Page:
Tech giants try to calm fears over artificial intelligence

Tech giants try to calm fears over artificial intelligence
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Silicon Valley powerhouses are trying to calm public fears about the rise of artificial intelligence.

A new non-profit coalition that counts Google, Facebook and Amazon as members is hoping to demystify the emerging technology — one tech giants believe has the potential to transform their businesses.

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"I think [it's] important to communicate to the greater public that the major providers of these technologies — and I would probably say the major investors in recent development of these technologies — care," said Eric Horvitz, a technical fellow and managing director at Microsoft Research who is an interim co-chair of the new effort.

“They care how these technologies will influence people and [about] the social and societal consequences more broadly.”

Artificial intelligence is a field that encompasses many different technological developments. It's seen in innovations like self-driving cars, helping them navigate the roads, and in the personal assistant apps on smartphones that answer queries, organize calendars and more.

Observers have been predicting a coming revolution in artificial intelligence that could expand its use and its benefits to consumers.

But popular culture has long stoked fears about machines taking over and wreaking havoc in films like "The Terminator" and "War Games." That has industry competitors joining forces to ease the public's concerns.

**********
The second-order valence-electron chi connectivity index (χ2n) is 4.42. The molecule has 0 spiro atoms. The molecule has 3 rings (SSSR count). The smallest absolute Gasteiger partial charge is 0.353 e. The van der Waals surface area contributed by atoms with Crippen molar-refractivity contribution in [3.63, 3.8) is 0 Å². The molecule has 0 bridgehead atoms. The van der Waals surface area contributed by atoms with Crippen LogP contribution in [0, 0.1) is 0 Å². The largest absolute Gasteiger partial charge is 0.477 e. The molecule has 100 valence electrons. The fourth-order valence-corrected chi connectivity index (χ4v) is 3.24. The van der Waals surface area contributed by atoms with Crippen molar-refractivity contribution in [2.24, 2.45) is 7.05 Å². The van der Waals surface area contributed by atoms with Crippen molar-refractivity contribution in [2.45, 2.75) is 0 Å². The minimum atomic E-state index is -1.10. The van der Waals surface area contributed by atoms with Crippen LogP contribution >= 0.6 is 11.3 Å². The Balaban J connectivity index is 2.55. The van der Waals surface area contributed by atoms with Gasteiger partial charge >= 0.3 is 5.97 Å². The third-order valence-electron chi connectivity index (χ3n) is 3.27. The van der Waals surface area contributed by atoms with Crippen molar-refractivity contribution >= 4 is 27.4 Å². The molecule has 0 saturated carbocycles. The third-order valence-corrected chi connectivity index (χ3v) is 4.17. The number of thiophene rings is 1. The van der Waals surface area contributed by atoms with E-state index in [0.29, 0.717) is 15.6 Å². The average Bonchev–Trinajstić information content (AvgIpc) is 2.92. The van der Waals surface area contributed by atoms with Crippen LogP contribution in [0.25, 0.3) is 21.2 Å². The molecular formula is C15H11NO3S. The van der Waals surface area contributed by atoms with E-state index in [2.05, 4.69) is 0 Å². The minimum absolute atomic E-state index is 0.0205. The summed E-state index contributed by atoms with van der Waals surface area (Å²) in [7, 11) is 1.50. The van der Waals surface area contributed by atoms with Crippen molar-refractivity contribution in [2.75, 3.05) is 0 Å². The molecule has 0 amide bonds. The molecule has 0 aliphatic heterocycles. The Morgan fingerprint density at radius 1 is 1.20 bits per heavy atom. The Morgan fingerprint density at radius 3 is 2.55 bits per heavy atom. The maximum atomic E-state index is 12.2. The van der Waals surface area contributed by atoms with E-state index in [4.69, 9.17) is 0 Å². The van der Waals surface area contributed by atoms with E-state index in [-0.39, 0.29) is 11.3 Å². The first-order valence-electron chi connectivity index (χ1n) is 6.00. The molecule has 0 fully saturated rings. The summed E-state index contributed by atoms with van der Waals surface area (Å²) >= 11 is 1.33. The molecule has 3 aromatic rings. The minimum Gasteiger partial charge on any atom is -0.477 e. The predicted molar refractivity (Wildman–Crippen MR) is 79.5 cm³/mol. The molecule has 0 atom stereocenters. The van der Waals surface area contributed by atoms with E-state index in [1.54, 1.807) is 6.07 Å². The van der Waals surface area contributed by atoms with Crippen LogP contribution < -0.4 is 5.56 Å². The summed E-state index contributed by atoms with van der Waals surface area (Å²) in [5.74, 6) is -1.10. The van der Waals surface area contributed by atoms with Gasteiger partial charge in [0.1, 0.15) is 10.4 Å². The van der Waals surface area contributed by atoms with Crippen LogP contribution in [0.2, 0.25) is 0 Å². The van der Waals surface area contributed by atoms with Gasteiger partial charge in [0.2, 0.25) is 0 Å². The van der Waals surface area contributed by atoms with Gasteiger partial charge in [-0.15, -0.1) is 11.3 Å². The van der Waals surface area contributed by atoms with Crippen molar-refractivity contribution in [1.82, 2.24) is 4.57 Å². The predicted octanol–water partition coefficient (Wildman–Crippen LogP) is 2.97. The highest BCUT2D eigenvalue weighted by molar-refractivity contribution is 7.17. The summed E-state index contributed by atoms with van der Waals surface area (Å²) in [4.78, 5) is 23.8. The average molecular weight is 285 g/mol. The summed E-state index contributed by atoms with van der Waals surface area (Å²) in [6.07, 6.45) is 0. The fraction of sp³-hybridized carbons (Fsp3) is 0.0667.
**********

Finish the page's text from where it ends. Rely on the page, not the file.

The industry coalition, the Partnership on Artificial Intelligence to Benefit People and Society, also includes representatives from Microsoft, IBM and DeepMind, a division of Google.

It says it will work to develop best practices and research that focuses on “ethics, fairness, and inclusivity” as well as privacy questions.

Horvitz stressed that public education was "secondary" to developing and implementing best practices for people working on AI technologies.

He pointed to areas like bias in machine learning, the field that involves building computer systems that can evolve without continued human programming, aswell as the relationship between human labor and artificial intelligence as areas where the industry partnership hopes to make progress.

But the group has also defined its role with the public at large through its core principles.

“We will educate and listen to the public and actively engage stakeholders to seek their feedback on our focus, inform them of our work, and address their questions,” the group says.

Horvitz said that the group would look to broaden the discussion of artificial intelligence to better tout the benefits of the technology and dispel fears that stem from popular culture.

“I think many have noted, not just the researchers, that some of the stories that have been getting attention over the last couple of the years have been stories potentially making people believe that some of the science fiction possibilities are coming our way in short order,” he said.

“There’s been a sense that there’s anxiety about AI that is misplaced and that such poor understandings can lead to poor decisions when it comes to thinking through the possibilities, and in fact some of the great possibilities, for AI ahead.”